March 10, 2008

Listening to James in Africa

"My brothers, if anyone among you wanders from the truth and someone brings him back, let him know that whoever brings back a sinner from his wandering will save his soul from death and will cover a multitude of sins" (James 5:19-20).
With these final words, James ends his letter. They are quite amazing when you stop to think about it. James has just finished writing to the church about their lives together in the midst of suffering and sickness. In essence, the body of Christ is bound together by prayer. If someone is suffering, pray. If someone is cheerful, praise God! And if someone is sick, have the church leaders pray. Can you see it? The church is a house of prayer.

But James does not end after writing about prayer. No, he has something else on his mind. Christians are also struggling with a serious challenge--false teaching. The church has been established on a foundation, the foundation of the apostles and prophets, Christ Jesus himself being the cornerstone (Ephesians 2:20). The church stands or false on the revelation entrusted to these men.

Yet there will always be those who seek to contradict or corrupt the apostles' teaching. And believers are constantly in danger of listening to them, wandering from God's truth. Therefore, James lets the church know that we are all required to refute error. By doing so, we accomplish nothing less than saving a soul from death and covering a multitude of sins. What a wonderful responsibility we have been given!

Unfortunately, this task is an unpopular one today. Pointing out false teaching is seen as mean-spirited, rude, and divisive. Additionally, missionaries that seek to defend God's truth are thought of as importing Western thinking, rejecting indigenization, and imperialism.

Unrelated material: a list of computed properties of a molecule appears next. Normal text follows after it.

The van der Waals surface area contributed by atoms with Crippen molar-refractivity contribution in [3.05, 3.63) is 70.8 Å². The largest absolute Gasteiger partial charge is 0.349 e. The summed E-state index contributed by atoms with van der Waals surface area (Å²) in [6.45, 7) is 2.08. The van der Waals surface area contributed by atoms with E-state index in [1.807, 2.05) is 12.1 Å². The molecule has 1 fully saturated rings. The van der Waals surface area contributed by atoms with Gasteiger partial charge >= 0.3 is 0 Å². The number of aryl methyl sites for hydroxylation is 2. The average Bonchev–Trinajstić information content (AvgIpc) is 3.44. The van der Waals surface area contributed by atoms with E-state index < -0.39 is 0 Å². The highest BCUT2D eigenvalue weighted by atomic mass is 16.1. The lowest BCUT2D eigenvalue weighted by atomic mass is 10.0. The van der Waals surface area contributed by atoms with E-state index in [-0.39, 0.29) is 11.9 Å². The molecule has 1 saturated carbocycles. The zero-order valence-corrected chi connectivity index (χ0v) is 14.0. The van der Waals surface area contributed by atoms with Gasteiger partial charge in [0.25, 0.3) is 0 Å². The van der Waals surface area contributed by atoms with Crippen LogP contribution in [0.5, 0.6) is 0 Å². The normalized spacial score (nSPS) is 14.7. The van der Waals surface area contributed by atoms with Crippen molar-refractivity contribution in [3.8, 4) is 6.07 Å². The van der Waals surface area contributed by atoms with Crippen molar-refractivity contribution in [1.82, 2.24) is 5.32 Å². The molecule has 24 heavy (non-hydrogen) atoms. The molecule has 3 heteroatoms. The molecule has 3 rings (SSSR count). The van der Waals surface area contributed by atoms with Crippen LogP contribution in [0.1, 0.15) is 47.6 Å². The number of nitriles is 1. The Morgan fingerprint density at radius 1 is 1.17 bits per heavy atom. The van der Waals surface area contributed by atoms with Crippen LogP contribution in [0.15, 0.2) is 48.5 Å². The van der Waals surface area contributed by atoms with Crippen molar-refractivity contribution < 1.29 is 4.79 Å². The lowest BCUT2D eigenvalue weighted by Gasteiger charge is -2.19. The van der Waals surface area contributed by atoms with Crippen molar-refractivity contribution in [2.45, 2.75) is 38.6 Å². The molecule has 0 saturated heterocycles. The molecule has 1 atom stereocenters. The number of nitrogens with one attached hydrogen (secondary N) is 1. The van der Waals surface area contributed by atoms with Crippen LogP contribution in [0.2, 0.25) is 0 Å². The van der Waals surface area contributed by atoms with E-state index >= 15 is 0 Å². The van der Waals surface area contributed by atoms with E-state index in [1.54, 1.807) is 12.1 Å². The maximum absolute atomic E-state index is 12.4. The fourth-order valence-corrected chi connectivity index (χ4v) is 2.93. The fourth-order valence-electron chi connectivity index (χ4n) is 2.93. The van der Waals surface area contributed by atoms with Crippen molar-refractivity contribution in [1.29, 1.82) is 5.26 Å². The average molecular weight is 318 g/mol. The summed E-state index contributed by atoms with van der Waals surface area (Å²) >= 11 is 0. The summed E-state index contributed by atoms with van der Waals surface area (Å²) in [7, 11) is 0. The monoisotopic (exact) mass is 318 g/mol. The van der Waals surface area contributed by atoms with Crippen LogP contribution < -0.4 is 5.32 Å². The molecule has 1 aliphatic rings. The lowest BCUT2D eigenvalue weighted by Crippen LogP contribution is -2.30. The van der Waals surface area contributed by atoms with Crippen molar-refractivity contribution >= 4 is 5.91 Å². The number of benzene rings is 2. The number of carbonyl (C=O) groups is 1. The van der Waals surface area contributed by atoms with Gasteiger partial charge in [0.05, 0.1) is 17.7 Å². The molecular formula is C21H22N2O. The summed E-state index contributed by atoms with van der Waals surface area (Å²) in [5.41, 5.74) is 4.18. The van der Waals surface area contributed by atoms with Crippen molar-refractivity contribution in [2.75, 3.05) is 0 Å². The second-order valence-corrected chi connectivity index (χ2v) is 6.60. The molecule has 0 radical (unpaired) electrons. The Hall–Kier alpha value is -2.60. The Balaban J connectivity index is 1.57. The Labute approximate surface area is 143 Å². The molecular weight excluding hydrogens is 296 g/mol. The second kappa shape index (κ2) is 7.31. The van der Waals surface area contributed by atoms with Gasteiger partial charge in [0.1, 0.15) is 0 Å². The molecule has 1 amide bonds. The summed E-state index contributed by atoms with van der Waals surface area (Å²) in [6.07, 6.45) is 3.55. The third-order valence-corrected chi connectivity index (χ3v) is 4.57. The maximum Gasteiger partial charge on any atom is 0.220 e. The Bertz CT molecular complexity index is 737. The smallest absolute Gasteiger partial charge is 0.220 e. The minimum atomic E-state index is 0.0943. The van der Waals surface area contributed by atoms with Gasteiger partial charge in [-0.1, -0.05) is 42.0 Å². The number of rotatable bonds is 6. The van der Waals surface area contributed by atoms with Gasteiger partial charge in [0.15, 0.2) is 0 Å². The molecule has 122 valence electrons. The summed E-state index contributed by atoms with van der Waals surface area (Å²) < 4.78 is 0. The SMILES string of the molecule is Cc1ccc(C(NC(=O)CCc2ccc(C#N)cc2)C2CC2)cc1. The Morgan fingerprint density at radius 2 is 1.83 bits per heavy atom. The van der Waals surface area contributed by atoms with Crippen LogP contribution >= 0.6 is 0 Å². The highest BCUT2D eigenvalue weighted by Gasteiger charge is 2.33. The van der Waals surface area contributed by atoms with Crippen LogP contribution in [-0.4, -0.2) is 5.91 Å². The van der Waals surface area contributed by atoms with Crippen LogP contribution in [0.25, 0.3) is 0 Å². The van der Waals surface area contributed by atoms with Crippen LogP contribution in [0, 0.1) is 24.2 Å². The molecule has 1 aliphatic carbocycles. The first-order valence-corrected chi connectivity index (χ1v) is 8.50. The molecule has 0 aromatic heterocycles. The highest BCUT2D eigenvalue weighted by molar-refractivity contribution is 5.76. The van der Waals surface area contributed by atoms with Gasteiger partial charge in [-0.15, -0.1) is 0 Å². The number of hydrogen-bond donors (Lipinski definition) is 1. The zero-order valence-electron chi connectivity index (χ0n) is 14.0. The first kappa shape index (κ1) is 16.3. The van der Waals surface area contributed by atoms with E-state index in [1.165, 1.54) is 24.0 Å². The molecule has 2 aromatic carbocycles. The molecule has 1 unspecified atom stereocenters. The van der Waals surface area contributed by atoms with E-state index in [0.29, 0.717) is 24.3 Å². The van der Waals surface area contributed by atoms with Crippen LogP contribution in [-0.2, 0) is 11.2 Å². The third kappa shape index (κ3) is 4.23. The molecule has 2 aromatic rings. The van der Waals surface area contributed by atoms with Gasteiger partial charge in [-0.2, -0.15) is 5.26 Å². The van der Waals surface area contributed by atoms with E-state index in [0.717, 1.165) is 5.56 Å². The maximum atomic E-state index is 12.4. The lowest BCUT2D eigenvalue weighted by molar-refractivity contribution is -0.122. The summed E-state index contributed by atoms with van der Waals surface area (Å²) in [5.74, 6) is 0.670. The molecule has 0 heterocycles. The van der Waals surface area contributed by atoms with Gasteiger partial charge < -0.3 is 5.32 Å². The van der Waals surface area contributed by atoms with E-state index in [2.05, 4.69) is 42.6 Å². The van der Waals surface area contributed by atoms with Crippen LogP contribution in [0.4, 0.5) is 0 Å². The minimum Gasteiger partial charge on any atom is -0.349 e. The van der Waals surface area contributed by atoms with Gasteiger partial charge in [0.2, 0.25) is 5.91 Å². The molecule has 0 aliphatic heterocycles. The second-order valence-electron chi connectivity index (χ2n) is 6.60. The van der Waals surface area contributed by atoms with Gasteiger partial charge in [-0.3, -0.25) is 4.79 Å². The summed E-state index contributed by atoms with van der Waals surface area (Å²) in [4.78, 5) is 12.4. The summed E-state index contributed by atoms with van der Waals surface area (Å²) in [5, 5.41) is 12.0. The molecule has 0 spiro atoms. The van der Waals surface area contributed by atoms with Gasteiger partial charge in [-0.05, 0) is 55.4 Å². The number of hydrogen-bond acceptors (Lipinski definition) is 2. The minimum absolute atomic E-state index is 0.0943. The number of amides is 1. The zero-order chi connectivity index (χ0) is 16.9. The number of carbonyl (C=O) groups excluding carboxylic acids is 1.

Nevertheless, these words from James are needed in Africa today more than ever. While we must always seek to contextualize the Word of God and not bog it down with cultural trappings, failing to follow James' instruction will lead to dire consequences. We simply cannot afford to look past our brothers and sisters in Christ as they are daily facing false teaching.

But you don't simply have to take the word of this American believer. Solomon Andria, an African theologian from Madagascar, wrote the following comments on these verses in the Africa Bible Commentary:
"The last paragraph of the letter confirms that James cannot be opposed to Paul.... He does not set works up against faith. Those who are lost are not those who have neglected works but those who have distanced themselves from the truth, that is, from the faith. Africa is fertile ground for new religions and sects, making it more important than ever to be well rooted in biblical truths through reading and studying the word of God. James' focus on truth at the end of his letter undermines any assertion that all he is interested in is works" (1516).